Hockstetter’s Frogs Jump for Joy in New Sanctuary

New Zealand has declared the natural habitat of the very rare Hochstetter’s frog to be a conservation sanctuary, giving the tiny creature a chance to recover its numbers in a 400ha area of land located near Te Puke.

The sanctuary includes a former quarry, head waters and basin, and is home to about 200 Hochstetter’s frogs. Carole Long of Forest & Bird told Radio New Zealand that she was present when walkers came across the first frog of the local colony 24 years ago, and described the species as not only “very ancient” but also quite different to almost all other modern frogs.

“They split off from other frog species around the time of the dinosaurs. They don’t croak, they have no external ears, and they give birth to tiny frogs, instead of tadpoles, and they carry them around on their backs,” Long said, adding that the Te Puke Hochstetter’s population was “genetically unique” to the area.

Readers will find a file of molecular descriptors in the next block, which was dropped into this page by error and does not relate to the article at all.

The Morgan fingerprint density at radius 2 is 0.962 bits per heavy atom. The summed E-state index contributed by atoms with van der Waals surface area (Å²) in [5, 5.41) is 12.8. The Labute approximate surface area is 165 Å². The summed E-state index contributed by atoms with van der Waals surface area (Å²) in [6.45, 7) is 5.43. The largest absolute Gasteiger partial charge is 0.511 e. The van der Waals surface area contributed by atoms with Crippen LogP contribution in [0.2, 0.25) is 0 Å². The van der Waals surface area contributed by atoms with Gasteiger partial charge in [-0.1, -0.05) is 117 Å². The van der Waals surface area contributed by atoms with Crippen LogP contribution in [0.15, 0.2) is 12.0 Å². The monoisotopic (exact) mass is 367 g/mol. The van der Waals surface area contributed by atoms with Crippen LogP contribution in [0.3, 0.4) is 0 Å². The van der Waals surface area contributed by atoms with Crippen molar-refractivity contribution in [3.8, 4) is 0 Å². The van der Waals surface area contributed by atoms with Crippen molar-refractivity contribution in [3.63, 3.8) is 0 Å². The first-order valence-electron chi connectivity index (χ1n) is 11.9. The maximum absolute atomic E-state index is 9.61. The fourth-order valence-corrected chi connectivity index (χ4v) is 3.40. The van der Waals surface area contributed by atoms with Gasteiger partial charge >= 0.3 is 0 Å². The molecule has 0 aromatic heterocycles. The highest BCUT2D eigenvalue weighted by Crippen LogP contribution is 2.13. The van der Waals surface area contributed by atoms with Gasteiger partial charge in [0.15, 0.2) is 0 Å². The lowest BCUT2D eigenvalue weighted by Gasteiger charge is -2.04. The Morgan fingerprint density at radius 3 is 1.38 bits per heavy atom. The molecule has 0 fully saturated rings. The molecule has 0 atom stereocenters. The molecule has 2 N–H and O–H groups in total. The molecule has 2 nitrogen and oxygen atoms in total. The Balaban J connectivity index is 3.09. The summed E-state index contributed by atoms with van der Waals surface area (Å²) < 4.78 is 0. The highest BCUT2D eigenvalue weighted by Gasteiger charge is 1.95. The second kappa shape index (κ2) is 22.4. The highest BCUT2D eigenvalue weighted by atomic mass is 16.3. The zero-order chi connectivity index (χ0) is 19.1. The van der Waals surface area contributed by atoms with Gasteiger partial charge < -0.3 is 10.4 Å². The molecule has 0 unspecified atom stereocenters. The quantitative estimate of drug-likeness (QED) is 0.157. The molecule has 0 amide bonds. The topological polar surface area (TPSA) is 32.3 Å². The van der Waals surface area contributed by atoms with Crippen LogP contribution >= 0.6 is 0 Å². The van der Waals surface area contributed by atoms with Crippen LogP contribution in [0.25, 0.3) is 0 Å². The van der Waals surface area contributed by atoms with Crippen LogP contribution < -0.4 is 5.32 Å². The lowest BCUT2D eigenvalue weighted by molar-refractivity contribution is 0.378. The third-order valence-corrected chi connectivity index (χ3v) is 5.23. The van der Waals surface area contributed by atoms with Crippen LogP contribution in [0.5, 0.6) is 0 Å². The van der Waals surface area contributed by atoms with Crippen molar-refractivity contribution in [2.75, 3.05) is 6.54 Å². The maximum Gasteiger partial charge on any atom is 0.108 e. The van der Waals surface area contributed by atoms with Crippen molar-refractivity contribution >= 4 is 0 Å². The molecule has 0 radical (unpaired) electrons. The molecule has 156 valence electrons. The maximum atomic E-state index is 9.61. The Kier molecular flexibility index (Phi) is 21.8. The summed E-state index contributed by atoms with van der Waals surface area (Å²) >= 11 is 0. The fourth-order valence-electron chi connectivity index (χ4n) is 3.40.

Forest & Bird says it has campaigned for 20 years to have the area declared a sanctuary, in the face of some landowner opposition. Long told News Talk ZB radio that the change in land status from “stewardship” to sanctuary gives the area protection from being developed.

The colony near Te Puke is on the country’s “nationally-critical” list, which is just one step away from extinction, according to Forest & Bird’s Central North Island conservation manager Al Fleming.

“We now have an opportunity to restore the frogs’ habitat, protect them from predators and guarantee their future. These special animals have been around for a very long time,” Fleming says.

Hochstetter’s frog is named after the German geologist Ferdinand von Hochstetter.

Original article by BBC, December 29, 2016.

Photo by G. Shirley.


Tags: BBC  Forest & Bird  Hochstetter's frog  Te Puke  

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